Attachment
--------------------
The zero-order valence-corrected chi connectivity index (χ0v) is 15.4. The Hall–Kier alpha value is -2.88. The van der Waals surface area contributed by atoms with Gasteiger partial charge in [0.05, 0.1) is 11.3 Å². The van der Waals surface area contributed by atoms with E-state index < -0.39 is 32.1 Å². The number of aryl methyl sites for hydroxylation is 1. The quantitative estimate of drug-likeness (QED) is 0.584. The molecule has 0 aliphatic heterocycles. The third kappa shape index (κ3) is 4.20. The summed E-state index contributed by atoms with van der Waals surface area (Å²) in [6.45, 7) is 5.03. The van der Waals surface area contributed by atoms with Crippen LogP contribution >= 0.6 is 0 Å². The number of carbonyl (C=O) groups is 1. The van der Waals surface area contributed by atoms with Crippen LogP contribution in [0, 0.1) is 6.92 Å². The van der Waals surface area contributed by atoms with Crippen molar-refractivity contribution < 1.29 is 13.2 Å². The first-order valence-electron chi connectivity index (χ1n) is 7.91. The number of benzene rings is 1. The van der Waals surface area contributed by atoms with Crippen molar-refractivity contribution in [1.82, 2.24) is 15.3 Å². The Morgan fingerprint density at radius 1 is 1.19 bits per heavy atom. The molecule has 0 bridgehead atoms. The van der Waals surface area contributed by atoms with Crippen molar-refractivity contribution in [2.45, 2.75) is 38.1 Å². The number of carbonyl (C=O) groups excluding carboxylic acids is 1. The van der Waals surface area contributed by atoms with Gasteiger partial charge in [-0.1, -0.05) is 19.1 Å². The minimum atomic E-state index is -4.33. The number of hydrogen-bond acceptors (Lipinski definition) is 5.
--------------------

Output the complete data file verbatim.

The zero-order valence-corrected chi connectivity index (χ0v) is 15.4. The Hall–Kier alpha value is -2.88. The van der Waals surface area contributed by atoms with Gasteiger partial charge in [0.05, 0.1) is 11.3 Å². The van der Waals surface area contributed by atoms with E-state index < -0.39 is 32.1 Å². The number of aryl methyl sites for hydroxylation is 1. The quantitative estimate of drug-likeness (QED) is 0.584. The molecule has 0 aliphatic heterocycles. The third kappa shape index (κ3) is 4.20. The summed E-state index contributed by atoms with van der Waals surface area (Å²) in [6.45, 7) is 5.03. The van der Waals surface area contributed by atoms with Crippen LogP contribution >= 0.6 is 0 Å². The number of carbonyl (C=O) groups is 1. The van der Waals surface area contributed by atoms with Crippen LogP contribution in [0, 0.1) is 6.92 Å². The van der Waals surface area contributed by atoms with Crippen molar-refractivity contribution < 1.29 is 13.2 Å². The first-order valence-electron chi connectivity index (χ1n) is 7.91. The number of benzene rings is 1. The van der Waals surface area contributed by atoms with Crippen molar-refractivity contribution in [1.82, 2.24) is 15.3 Å². The Morgan fingerprint density at radius 1 is 1.19 bits per heavy atom. The molecule has 0 bridgehead atoms. The van der Waals surface area contributed by atoms with Crippen molar-refractivity contribution in [2.45, 2.75) is 38.1 Å². The number of carbonyl (C=O) groups excluding carboxylic acids is 1. The van der Waals surface area contributed by atoms with Gasteiger partial charge in [-0.1, -0.05) is 19.1 Å². The minimum atomic E-state index is -4.33. The number of hydrogen-bond acceptors (Lipinski definition) is 5.